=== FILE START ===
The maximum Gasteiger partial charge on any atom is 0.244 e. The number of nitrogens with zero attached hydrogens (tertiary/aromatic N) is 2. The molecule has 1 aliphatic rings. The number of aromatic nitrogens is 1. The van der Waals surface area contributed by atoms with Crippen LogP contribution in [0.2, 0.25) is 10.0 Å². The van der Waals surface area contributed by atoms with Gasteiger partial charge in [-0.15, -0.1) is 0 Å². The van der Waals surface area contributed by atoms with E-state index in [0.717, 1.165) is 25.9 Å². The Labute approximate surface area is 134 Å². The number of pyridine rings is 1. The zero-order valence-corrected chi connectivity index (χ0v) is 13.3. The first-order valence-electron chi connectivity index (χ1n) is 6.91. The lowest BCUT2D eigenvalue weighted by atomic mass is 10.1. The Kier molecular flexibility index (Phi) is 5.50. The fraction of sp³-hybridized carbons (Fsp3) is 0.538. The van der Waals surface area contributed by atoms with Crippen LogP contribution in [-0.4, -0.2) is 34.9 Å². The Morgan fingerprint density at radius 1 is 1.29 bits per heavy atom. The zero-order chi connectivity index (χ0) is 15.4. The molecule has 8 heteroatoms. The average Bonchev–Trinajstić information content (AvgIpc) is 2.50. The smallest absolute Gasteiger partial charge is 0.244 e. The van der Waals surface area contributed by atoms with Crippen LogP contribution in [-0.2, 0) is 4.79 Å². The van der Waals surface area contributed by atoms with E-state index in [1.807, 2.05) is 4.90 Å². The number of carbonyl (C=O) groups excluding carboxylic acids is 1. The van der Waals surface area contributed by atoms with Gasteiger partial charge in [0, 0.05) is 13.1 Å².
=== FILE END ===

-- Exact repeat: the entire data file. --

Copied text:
The maximum Gasteiger partial charge on any atom is 0.244 e. The number of nitrogens with zero attached hydrogens (tertiary/aromatic N) is 2. The molecule has 1 aliphatic rings. The number of aromatic nitrogens is 1. The van der Waals surface area contributed by atoms with Crippen LogP contribution in [0.2, 0.25) is 10.0 Å². The van der Waals surface area contributed by atoms with Gasteiger partial charge in [-0.15, -0.1) is 0 Å². The van der Waals surface area contributed by atoms with E-state index in [0.717, 1.165) is 25.9 Å². The Labute approximate surface area is 134 Å². The number of pyridine rings is 1. The zero-order valence-corrected chi connectivity index (χ0v) is 13.3. The first-order valence-electron chi connectivity index (χ1n) is 6.91. The lowest BCUT2D eigenvalue weighted by atomic mass is 10.1. The Kier molecular flexibility index (Phi) is 5.50. The fraction of sp³-hybridized carbons (Fsp3) is 0.538. The van der Waals surface area contributed by atoms with Crippen LogP contribution in [-0.4, -0.2) is 34.9 Å². The Morgan fingerprint density at radius 1 is 1.29 bits per heavy atom. The zero-order chi connectivity index (χ0) is 15.4. The molecule has 8 heteroatoms. The average Bonchev–Trinajstić information content (AvgIpc) is 2.50. The smallest absolute Gasteiger partial charge is 0.244 e. The van der Waals surface area contributed by atoms with Crippen LogP contribution in [-0.2, 0) is 4.79 Å². The van der Waals surface area contributed by atoms with E-state index in [1.807, 2.05) is 4.90 Å². The number of carbonyl (C=O) groups excluding carboxylic acids is 1. The van der Waals surface area contributed by atoms with Gasteiger partial charge in [0, 0.05) is 13.1 Å².